Sometimes a hot read gets too hot, and the passion overcomes the love. That was my experience in reading Nicole Jordan’s upcoming release, which is being published in hardcover and paperback simultaneously. The hero and heroine were so busy “getting busy” that it made me doubt the authenticity of the emotional component of their relationship.
Raven Kendrick spent the first part of her life on the Caribbean island of Montserrat, but came to England following her exiled mother’s death. Now she’s about to achieve her goal of marrying into the highest ranks of the nobility. But she’s snatched from her carriage on the way to her wedding to a duke by a rejected suitor, Sean Lasseter. Sean is, to say the least, somewhat unstable, and he wants to make Raven pay for spurning him and (in his mind) having him impressed into the British Navy. He takes her to the gaming hell owned by his brother Kell, drugs the poor girl with an aphrodisiac, and is about to have his way with her, when Kell intervenes, banishing Sean from his house and taking care of his unwilling guest himself.
Naturally, “taking care” of her involves assuaging her drug-induced sexual urges. In the course of the evening, Kell discovers proof that not everything Sean’s told him about Raven is true, and he realizes that his brother’s impulsive act is now going to ruin an innocent young woman. He can see only one way to remedy the situation: Kell will wed her and they’ll enter into a marriage of convenience. He’ll claim that they’ve been secretly in love for some time, and he couldn’t stand to see her marry another man. This “convenient” solution turns out to be inconvenient for all parties involved: Sean, because he’s lost his chance at revenge against Raven, and Raven and Kell, because, in spite of their resolve to remain distant from each other, the attraction between them is so strong that they end up enthralled, entwined, and emotionally engaged.
For all their surface emotional complexity, the characters were little more than cardboard cutouts to me, who engaged in too much anachronistic self-analysis. Kell – the guilt-laden older brother who knows he’s a failure as a protector yet takes on the role one more time. Raven – the innocent with a dreadful family secret of her own, who’s inherited two things from her mother. The first is an ambition to make up for all past slights by marrying a man with a title, to shield her from any possible repercussions once said secret is ever revealed. The other is a book detailing an illicit and explicit liaison between a lady and a pirate. In a moment of honesty, she tells her husband about the book; overcome with irrational jealousy, Kell vows to win Raven away from her fantasy lover, and persuade her to turn to him to satisfy her passion. It was such a nebulous goal that I couldn’t make myself care whether he reached it or not.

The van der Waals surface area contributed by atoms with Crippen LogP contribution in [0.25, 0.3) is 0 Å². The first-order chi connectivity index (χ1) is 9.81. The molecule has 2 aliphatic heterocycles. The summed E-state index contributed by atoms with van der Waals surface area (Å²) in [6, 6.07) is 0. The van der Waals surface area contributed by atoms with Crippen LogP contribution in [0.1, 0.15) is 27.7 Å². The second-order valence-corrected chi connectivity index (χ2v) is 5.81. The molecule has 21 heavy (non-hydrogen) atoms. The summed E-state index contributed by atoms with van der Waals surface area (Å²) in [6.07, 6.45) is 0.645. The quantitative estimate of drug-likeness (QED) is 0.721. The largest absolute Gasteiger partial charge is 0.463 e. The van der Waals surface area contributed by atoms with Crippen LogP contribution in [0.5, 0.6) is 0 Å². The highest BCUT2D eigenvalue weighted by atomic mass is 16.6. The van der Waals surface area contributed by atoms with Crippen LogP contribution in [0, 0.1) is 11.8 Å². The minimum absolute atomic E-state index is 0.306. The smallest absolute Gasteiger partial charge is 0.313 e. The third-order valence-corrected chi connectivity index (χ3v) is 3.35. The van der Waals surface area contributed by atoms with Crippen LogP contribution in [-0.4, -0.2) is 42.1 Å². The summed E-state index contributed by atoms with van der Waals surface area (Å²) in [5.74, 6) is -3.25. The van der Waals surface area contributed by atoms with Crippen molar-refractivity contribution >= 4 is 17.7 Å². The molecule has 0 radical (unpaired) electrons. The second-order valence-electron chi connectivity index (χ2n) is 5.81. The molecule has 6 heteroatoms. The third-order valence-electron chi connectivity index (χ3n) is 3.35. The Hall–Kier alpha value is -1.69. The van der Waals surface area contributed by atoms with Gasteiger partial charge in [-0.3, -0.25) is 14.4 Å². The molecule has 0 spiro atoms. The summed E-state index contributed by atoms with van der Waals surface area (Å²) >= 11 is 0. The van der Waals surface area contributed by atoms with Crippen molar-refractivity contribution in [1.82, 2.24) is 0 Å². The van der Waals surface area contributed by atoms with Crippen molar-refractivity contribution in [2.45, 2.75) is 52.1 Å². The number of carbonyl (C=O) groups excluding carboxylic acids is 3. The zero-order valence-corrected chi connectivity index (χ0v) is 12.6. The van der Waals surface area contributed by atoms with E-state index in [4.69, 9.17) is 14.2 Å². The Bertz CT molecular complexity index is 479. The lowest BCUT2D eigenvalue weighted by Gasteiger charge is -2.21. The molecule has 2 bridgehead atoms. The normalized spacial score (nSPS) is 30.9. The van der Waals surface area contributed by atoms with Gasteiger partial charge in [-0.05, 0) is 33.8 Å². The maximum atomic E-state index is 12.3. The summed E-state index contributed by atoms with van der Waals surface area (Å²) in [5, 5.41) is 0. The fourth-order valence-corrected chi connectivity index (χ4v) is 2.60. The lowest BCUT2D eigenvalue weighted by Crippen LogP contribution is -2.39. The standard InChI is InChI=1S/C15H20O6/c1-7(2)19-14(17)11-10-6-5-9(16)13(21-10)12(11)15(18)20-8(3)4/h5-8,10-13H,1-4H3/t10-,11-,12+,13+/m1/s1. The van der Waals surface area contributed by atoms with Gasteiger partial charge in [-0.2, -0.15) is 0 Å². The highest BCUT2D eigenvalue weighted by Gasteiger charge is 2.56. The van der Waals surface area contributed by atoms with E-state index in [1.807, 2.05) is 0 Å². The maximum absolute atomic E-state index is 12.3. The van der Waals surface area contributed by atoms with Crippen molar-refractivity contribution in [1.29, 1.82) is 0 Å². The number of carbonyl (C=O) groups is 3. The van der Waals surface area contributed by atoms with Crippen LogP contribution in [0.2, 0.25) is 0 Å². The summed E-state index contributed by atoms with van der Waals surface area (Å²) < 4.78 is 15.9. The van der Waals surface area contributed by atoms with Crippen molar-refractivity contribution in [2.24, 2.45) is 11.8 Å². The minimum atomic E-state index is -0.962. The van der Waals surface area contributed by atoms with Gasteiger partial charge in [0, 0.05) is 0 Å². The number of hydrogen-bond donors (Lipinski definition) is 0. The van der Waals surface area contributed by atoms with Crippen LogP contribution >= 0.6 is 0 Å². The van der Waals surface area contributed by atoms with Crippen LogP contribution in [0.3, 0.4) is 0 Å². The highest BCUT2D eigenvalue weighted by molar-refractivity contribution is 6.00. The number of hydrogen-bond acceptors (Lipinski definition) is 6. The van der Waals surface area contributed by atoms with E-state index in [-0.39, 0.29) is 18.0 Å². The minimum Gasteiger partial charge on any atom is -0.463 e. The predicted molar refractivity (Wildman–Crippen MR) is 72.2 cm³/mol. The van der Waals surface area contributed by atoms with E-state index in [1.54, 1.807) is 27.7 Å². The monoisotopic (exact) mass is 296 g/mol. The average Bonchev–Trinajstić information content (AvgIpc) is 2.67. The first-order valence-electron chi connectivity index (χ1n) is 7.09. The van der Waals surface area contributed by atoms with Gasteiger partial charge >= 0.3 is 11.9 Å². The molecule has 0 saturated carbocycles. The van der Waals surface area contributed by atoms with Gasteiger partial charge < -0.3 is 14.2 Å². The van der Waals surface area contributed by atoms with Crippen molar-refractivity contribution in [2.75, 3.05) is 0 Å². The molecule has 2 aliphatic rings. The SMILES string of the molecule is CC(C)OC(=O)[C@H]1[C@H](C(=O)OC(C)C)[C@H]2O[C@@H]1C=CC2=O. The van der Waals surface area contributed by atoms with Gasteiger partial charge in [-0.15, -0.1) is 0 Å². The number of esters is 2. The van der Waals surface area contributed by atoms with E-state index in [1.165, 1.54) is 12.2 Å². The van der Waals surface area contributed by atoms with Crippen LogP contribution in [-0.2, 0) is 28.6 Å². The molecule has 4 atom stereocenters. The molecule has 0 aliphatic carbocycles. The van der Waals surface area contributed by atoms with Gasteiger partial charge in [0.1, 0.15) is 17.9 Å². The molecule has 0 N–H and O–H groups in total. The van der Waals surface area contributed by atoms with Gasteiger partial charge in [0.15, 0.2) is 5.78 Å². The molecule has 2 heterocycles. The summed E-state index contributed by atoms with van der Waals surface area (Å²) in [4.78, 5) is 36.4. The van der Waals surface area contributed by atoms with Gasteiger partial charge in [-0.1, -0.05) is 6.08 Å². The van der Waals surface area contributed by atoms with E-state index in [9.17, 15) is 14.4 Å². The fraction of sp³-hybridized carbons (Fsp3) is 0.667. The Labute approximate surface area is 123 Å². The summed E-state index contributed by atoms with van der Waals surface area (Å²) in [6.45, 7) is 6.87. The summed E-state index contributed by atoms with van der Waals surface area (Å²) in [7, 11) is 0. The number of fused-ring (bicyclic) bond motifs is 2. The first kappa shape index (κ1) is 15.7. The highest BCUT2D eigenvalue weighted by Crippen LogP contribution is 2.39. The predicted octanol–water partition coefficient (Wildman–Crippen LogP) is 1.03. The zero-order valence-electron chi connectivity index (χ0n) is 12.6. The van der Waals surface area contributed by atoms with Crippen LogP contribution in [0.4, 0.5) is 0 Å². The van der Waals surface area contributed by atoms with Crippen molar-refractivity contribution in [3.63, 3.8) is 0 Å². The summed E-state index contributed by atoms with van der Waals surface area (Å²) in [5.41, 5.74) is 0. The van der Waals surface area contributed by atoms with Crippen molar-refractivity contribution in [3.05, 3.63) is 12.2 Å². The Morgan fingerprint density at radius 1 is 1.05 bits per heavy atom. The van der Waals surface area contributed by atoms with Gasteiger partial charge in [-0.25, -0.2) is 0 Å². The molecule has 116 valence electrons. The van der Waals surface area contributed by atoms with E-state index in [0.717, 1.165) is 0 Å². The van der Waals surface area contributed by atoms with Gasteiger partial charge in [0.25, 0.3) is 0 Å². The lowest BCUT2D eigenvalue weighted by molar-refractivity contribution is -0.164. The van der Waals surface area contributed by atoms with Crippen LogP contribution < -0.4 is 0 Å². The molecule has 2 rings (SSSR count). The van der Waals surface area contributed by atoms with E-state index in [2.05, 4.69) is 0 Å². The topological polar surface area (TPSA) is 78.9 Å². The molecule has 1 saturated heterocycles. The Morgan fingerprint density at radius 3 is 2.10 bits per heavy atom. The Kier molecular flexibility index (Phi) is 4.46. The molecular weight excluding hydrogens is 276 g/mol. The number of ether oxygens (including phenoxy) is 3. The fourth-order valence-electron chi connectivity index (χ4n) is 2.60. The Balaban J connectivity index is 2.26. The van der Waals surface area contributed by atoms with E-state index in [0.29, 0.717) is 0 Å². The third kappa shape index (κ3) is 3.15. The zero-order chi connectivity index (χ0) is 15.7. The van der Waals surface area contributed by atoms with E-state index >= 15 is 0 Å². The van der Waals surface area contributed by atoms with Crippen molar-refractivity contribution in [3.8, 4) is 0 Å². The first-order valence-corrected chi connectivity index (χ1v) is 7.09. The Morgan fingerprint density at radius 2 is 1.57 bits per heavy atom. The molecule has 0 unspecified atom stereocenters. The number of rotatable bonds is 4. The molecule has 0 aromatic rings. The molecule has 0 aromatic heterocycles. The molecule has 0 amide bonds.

The supporting characters were no better: Kell’s assistant manager at his club, a courtesan who’s really just a nice girl fallen on hard times; Raven’s grandfather, who regrets all the wasted years of separation from his daughter; the devoted Irish groom O’Malley; and Raven’s former fiancé Halford, who realizes that it was just his wounded pride that hurt, so he forgives Raven everything. Then there are the two – count ’em, two! – psychotic villains, one in backstory, one in the present day, who threaten to ruin any chance of happiness for Raven and Kell. They were so over the top that I never took them seriously, not for a moment.